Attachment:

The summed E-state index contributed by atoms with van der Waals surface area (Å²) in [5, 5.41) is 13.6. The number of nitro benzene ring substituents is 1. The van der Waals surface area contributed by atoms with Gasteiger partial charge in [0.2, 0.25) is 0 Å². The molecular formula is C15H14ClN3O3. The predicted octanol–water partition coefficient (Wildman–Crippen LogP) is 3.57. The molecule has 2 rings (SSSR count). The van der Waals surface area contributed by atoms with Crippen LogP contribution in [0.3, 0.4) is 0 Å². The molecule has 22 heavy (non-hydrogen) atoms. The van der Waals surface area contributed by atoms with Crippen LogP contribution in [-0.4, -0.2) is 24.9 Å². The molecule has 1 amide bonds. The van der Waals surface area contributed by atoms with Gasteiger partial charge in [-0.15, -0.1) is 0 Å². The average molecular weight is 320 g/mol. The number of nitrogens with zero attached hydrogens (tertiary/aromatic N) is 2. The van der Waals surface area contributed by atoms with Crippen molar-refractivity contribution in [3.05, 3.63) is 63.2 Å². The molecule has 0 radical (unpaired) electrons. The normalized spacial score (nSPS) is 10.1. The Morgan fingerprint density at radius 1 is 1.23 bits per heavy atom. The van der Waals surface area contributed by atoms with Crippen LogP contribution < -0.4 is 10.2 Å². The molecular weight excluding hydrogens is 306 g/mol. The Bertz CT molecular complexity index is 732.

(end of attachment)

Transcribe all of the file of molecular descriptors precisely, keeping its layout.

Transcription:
The summed E-state index contributed by atoms with van der Waals surface area (Å²) in [5, 5.41) is 13.6. The number of nitro benzene ring substituents is 1. The van der Waals surface area contributed by atoms with Gasteiger partial charge in [0.2, 0.25) is 0 Å². The molecular formula is C15H14ClN3O3. The predicted octanol–water partition coefficient (Wildman–Crippen LogP) is 3.57. The molecule has 2 rings (SSSR count). The van der Waals surface area contributed by atoms with Crippen LogP contribution in [0.3, 0.4) is 0 Å². The molecule has 22 heavy (non-hydrogen) atoms. The van der Waals surface area contributed by atoms with Crippen LogP contribution in [-0.4, -0.2) is 24.9 Å². The molecule has 1 amide bonds. The van der Waals surface area contributed by atoms with Gasteiger partial charge in [-0.15, -0.1) is 0 Å². The average molecular weight is 320 g/mol. The number of nitrogens with zero attached hydrogens (tertiary/aromatic N) is 2. The van der Waals surface area contributed by atoms with Crippen molar-refractivity contribution in [3.05, 3.63) is 63.2 Å². The molecule has 0 radical (unpaired) electrons. The normalized spacial score (nSPS) is 10.1. The Morgan fingerprint density at radius 1 is 1.23 bits per heavy atom. The van der Waals surface area contributed by atoms with Crippen LogP contribution < -0.4 is 10.2 Å². The molecular weight excluding hydrogens is 306 g/mol. The Bertz CT molecular complexity index is 732.